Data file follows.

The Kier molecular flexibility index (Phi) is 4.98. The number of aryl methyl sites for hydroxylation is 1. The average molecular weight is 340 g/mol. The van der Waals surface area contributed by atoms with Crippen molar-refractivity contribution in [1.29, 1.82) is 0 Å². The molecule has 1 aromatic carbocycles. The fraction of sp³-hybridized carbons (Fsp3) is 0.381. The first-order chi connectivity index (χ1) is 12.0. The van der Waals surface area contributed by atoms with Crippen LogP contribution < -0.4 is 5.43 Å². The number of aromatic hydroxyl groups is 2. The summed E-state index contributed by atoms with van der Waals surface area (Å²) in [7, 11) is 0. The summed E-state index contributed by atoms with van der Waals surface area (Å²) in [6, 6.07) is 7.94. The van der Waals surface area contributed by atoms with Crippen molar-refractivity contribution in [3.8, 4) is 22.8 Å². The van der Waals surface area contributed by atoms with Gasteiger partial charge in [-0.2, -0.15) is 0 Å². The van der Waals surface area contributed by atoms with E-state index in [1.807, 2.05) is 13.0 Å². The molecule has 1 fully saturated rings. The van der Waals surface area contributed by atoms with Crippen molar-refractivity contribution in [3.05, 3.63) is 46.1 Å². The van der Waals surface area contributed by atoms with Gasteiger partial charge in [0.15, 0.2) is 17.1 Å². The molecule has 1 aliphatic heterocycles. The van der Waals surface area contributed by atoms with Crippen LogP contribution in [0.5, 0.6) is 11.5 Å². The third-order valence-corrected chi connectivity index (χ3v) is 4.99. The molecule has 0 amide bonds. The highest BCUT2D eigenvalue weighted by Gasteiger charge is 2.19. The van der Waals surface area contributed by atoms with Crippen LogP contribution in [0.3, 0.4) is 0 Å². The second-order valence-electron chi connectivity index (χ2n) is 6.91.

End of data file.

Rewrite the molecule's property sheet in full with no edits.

The Kier molecular flexibility index (Phi) is 4.98. The number of aryl methyl sites for hydroxylation is 1. The average molecular weight is 340 g/mol. The van der Waals surface area contributed by atoms with Crippen molar-refractivity contribution in [1.29, 1.82) is 0 Å². The molecule has 1 aromatic carbocycles. The fraction of sp³-hybridized carbons (Fsp3) is 0.381. The first-order chi connectivity index (χ1) is 12.0. The van der Waals surface area contributed by atoms with Crippen LogP contribution < -0.4 is 5.43 Å². The number of aromatic hydroxyl groups is 2. The summed E-state index contributed by atoms with van der Waals surface area (Å²) in [7, 11) is 0. The summed E-state index contributed by atoms with van der Waals surface area (Å²) in [6, 6.07) is 7.94. The van der Waals surface area contributed by atoms with Crippen molar-refractivity contribution in [3.8, 4) is 22.8 Å². The van der Waals surface area contributed by atoms with Gasteiger partial charge in [-0.2, -0.15) is 0 Å². The van der Waals surface area contributed by atoms with E-state index in [1.807, 2.05) is 13.0 Å². The molecule has 1 fully saturated rings. The van der Waals surface area contributed by atoms with Crippen molar-refractivity contribution in [3.05, 3.63) is 46.1 Å². The van der Waals surface area contributed by atoms with Gasteiger partial charge in [0.15, 0.2) is 17.1 Å². The molecule has 1 aliphatic heterocycles. The van der Waals surface area contributed by atoms with Crippen LogP contribution in [0.5, 0.6) is 11.5 Å². The third-order valence-corrected chi connectivity index (χ3v) is 4.99. The molecule has 0 amide bonds. The highest BCUT2D eigenvalue weighted by Gasteiger charge is 2.19. The van der Waals surface area contributed by atoms with Crippen LogP contribution in [0.3, 0.4) is 0 Å². The second-order valence-electron chi connectivity index (χ2n) is 6.91.